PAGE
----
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The Fellowship

The Fellowship

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A hopeful Kristin Beaver recently told friends that if she won a $25,000 Kresge Artist Fellowship, she thought it might change her life.

Now that the money is actually on its way, she's positive that it will."It means that I can spend a lot of concentrated time in the studio and acquire the supplies I need," said the elated 30-year-old Detroit painter, who teaches part-time.

"I've been working with next to nothing or going into debt.

I'm going to look into health insurance.

Mostly what it means is that I can concentrate on my work."The Troy-based Kresge Foundation today announced $450,000 in grants to 18 local visual artists.

The $25,000 no-strings fellowships, which inaugurate one of the country's most lucrative annual awards available to artists, are designed to give winners financial breathing room to allow them to focus on making art.Advocates say the fellowships could have a galvanizing effect on the local arts scene -- boosting public perception of an overlooked community, inspiring artists to create more ambitious work and offering them an incentive to remain here rather than leave for New York or elsewhere.

For those winners living without full-time faculty jobs or other support, the fellowship offers the promise of stability."This is one of the best things to happen to the city," said fellowship winner Susan Goethel Campbell.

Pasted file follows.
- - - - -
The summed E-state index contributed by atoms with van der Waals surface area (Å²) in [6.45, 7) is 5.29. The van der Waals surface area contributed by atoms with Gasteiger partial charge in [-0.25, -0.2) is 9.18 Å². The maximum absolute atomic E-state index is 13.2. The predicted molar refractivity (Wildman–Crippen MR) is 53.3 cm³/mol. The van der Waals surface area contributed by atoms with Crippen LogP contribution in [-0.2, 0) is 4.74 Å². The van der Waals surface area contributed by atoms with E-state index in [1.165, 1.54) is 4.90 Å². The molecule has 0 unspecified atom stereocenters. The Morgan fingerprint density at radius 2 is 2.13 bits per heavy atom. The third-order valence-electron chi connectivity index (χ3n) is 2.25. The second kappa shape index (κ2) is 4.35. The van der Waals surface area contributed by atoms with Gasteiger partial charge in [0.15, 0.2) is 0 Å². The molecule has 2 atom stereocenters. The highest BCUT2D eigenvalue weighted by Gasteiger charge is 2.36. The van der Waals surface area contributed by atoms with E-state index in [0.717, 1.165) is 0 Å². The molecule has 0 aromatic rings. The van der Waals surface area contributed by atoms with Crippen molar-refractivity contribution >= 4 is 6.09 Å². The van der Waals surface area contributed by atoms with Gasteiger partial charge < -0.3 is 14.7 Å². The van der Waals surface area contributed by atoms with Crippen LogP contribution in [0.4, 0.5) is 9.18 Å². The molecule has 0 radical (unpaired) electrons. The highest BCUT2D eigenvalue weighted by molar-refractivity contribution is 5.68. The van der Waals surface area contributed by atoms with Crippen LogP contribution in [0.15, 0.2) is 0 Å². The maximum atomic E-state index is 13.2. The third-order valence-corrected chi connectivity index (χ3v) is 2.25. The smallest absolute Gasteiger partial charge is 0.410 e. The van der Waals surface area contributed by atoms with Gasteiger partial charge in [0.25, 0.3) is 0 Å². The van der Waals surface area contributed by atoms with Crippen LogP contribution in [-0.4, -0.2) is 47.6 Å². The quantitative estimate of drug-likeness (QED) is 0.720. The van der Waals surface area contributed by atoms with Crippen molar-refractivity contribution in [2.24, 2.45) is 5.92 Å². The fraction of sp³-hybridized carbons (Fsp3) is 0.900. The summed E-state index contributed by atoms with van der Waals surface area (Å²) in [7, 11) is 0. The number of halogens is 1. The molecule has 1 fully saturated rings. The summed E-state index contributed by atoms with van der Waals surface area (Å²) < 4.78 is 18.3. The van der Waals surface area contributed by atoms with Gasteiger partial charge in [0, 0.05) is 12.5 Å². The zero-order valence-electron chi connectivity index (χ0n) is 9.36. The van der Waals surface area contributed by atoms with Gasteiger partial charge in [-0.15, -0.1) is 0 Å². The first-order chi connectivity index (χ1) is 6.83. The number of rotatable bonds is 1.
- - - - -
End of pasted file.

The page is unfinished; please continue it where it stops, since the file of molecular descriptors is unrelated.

"To support artists is such a difficult thing to do.

It's so low on the totem pole.

But it's so energizing for a community.

It's not always practical, but it does a lot to open minds, nurture creativity and change perceptions."The fellowships cut a broad swath through Detroit's visual artists, from emerging talents like Beaver, who paints energetic figurative portraits of her generation, to widely known veterans like Gordon Newton, 60, whose gritty sculptures helped define the Cass Corridor movement in the early '70s.

Nearly 400 artists applied; only residents of Wayne, Oakland and Macomb counties were eligible.Other winners include: painter Shiva Ahmadi, 34, whose art explores her Iranian heritage; Campbell, 53, and Lynne Avadenka, 54, who make prints, drawings and artist books; and Tyree Guyton, 53, whose outdoor Heidelberg Project in Detroit has earned international attention.$25+000
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